Handbook of Mechanical Alloy Design

edited by George E. Totten, Lin Xie, Kiyoshi Funatani


Part One – Design Principles

  • Basic Principles
  • Risk-Based Metallurgical Design

Part Two – Alloy Design

  • Designing with Carbon-, Low-, and Medium-Alloy Steels
  • Designing with Tool Steel
  • Designing with High-Strength Low-Alloy Steels
  • Designing with Microalloyed and Interstitial-Free Steels
  • Designing with Stainless Steel
  • Cast Iron Design: Processes, Alloys, and Properties
  • Designing with Aluminum Alloys
  • Designing with Magnesium: Alloys, Properties, and Casting Processes
  • Designing with Titanium Alloys
  • Designing with Ni-Base Alloys
  • Designing with Copper Alloys
  • Designing with Powder Metallurgy Alloys
  • Designing with Metal-Matrix Composites


Some interesting data from “Designing with Aluminum Alloys”

Table 1 – Invariant Reactions and Maximum Solubilities in Binary Aluminum Alloys

Notes: Pure aluminum has very low strength and cannot be used for structural applications. When alloyed with other elements, however, it gains strength by various strengthening mechanisms. Aluminum can be alloyed with most metallic elements, but only some have enough solid solubility to be used as major alloying elements. Of more importance are copper, magnesium, silicon, and zinc (Table 1). However, a considerable number of other elements have pronounced effect on improving the properties of aluminum alloys. These include chromium, manganese, and zirconium, which are used primarily to control grain structure. Maximum solid solubility in aluminum alloys usually occurs at eutectic, peritectic, or monotectic temperature. Solid solubility decreases with decreasing temperature. Such change of solid solubility with temperature is the basis of age hardening.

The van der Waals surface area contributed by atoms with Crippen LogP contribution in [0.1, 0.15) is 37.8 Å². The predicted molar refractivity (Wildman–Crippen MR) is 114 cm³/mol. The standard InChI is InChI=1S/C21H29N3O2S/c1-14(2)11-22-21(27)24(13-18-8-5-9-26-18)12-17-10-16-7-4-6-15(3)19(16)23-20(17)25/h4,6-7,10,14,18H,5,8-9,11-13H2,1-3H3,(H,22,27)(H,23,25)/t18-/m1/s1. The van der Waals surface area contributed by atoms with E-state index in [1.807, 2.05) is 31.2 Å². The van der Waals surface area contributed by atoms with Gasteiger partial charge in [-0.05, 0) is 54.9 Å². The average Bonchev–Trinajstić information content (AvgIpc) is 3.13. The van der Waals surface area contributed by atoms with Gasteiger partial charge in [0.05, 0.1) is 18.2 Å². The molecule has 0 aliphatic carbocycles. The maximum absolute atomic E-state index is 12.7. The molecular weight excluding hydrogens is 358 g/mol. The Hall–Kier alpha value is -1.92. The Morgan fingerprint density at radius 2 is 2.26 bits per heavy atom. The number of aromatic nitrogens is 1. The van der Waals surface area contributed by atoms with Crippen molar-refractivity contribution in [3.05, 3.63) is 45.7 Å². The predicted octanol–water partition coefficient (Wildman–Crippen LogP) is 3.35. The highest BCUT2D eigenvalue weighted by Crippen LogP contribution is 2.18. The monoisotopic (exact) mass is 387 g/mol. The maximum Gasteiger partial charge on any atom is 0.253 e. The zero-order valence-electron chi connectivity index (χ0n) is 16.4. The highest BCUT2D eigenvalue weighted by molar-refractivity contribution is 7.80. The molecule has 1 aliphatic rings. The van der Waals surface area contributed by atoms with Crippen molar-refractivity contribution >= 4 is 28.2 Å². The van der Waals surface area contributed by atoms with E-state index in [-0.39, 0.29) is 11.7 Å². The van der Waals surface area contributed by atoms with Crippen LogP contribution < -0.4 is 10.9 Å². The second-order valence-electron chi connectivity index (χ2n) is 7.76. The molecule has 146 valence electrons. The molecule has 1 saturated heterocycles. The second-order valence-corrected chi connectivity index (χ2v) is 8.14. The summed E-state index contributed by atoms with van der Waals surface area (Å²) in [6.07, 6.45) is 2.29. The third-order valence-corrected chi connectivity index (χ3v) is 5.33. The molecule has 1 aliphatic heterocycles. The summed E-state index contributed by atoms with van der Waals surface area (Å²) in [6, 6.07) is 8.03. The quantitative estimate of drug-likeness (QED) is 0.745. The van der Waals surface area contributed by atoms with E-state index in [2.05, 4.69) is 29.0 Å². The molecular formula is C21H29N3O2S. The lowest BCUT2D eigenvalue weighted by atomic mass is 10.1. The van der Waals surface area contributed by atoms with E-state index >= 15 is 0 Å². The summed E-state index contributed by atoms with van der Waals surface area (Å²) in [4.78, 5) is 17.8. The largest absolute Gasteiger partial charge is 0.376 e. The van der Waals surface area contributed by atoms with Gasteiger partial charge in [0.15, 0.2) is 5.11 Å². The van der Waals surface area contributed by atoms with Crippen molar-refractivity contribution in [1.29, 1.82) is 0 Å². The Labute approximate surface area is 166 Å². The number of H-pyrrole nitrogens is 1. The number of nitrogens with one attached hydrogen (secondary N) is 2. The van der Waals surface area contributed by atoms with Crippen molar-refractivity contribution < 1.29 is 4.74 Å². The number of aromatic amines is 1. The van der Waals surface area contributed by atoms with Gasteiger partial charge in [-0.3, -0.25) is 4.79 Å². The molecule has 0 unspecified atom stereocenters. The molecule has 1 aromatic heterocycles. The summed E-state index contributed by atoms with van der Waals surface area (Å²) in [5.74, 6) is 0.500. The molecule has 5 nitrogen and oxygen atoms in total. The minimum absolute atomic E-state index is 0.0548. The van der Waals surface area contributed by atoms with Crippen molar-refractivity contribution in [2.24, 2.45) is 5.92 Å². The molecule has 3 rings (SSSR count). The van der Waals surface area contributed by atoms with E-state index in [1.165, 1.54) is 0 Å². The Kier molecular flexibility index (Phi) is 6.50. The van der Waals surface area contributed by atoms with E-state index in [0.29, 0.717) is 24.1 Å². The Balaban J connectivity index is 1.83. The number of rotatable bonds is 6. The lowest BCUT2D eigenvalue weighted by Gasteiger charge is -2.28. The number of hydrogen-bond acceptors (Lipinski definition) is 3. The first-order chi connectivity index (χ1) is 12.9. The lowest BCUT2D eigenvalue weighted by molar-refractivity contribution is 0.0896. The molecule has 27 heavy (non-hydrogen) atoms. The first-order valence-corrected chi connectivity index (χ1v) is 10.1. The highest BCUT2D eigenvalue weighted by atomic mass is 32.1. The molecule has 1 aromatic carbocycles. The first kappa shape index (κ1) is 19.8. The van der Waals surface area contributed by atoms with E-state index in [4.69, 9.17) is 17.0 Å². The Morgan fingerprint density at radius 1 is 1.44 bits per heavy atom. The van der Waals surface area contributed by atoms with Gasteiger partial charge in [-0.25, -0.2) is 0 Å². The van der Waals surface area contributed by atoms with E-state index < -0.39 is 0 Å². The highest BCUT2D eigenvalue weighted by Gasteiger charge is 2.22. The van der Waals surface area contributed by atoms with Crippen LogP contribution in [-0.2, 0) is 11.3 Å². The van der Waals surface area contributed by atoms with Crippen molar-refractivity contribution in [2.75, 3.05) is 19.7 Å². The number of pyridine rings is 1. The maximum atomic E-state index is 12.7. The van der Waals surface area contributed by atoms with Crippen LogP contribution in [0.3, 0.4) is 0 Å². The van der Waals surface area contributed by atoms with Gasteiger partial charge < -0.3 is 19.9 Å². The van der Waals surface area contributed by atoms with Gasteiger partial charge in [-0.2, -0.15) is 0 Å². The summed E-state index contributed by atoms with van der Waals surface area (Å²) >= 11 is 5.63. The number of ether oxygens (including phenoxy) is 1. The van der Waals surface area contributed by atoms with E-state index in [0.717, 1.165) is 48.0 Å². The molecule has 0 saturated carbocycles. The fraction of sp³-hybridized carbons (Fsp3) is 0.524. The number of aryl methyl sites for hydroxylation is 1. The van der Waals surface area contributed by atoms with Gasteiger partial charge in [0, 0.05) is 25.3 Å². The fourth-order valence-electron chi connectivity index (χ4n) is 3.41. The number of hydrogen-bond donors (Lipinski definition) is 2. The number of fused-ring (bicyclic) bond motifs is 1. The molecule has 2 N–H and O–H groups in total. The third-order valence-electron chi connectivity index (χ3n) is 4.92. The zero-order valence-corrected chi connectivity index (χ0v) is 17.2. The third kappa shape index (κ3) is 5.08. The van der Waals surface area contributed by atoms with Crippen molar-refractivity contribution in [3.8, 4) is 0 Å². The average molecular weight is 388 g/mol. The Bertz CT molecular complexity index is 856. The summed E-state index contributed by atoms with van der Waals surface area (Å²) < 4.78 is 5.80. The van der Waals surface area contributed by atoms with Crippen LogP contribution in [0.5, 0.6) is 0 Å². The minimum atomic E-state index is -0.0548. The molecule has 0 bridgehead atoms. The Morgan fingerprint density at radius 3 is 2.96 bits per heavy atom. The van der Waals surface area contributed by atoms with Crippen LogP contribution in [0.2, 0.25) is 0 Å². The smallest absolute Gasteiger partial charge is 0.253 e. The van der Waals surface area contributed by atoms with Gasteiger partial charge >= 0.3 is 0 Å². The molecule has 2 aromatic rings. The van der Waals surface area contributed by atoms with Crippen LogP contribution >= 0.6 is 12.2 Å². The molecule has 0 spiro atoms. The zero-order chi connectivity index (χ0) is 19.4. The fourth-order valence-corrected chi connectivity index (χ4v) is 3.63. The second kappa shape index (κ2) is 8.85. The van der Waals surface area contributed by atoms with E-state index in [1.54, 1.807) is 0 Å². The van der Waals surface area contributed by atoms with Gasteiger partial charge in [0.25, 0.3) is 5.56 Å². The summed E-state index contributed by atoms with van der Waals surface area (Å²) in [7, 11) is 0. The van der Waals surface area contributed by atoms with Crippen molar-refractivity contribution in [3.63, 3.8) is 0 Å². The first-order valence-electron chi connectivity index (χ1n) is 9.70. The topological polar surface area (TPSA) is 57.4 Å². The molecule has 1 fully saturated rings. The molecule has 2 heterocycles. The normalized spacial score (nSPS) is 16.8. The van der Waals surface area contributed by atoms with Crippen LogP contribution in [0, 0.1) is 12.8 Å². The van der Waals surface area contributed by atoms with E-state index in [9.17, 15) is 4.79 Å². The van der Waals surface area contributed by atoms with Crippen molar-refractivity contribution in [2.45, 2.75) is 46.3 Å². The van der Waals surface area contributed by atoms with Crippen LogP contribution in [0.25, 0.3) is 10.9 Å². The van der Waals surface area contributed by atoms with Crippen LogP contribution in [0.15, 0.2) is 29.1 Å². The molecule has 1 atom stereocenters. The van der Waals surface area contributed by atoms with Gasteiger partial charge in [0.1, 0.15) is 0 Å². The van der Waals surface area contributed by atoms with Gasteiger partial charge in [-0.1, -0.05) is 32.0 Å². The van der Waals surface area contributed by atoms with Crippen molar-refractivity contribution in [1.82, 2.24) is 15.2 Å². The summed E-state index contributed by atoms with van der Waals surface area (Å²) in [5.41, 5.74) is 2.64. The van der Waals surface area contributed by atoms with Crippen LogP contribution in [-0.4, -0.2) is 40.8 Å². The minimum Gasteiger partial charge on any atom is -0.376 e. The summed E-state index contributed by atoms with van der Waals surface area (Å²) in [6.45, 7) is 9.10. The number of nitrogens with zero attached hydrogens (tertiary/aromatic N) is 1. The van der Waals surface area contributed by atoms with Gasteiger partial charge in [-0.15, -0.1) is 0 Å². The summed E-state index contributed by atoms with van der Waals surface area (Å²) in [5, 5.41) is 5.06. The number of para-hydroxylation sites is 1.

Table 4 – Precipitation Sequences in Selected Aluminum Alloys

Notes: The decomposition process of the supersaturated solid solution (SSSS) is very complex and the resulting precipitation sequence varies depending on the respective alloy systems. Probable precipitation sequences in typical aluminum alloys are shown in Table 4. In general, Guinier–Preston (GP) zones and one or more metastable transition phases may be formed prior to the formation of equilibrium phase. GP zones are ordered, solute-rich clusters of atoms which are homogeneously nucleated in the matrix. They are about one or two atomic layers thick and fully coherent with the matrix.